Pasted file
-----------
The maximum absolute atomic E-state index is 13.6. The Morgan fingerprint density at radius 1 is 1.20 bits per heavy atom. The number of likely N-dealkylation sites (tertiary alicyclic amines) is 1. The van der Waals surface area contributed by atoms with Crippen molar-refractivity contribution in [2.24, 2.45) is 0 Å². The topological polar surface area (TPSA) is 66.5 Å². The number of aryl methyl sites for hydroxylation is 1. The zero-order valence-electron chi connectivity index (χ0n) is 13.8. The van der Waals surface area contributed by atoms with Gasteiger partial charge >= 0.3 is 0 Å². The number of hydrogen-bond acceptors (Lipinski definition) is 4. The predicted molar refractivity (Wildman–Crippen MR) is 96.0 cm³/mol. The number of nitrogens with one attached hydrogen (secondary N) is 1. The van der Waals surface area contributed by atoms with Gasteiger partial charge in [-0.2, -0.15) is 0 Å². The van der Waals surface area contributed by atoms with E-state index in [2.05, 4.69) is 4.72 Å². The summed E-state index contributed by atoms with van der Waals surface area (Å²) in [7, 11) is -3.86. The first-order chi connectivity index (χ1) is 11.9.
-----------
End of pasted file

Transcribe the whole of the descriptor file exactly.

The maximum absolute atomic E-state index is 13.6. The Morgan fingerprint density at radius 1 is 1.20 bits per heavy atom. The number of likely N-dealkylation sites (tertiary alicyclic amines) is 1. The van der Waals surface area contributed by atoms with Crippen molar-refractivity contribution in [2.24, 2.45) is 0 Å². The topological polar surface area (TPSA) is 66.5 Å². The number of aryl methyl sites for hydroxylation is 1. The zero-order valence-electron chi connectivity index (χ0n) is 13.8. The van der Waals surface area contributed by atoms with Gasteiger partial charge >= 0.3 is 0 Å². The number of hydrogen-bond acceptors (Lipinski definition) is 4. The predicted molar refractivity (Wildman–Crippen MR) is 96.0 cm³/mol. The number of nitrogens with one attached hydrogen (secondary N) is 1. The van der Waals surface area contributed by atoms with Gasteiger partial charge in [-0.2, -0.15) is 0 Å². The van der Waals surface area contributed by atoms with E-state index in [2.05, 4.69) is 4.72 Å². The summed E-state index contributed by atoms with van der Waals surface area (Å²) in [7, 11) is -3.86. The first-order chi connectivity index (χ1) is 11.9.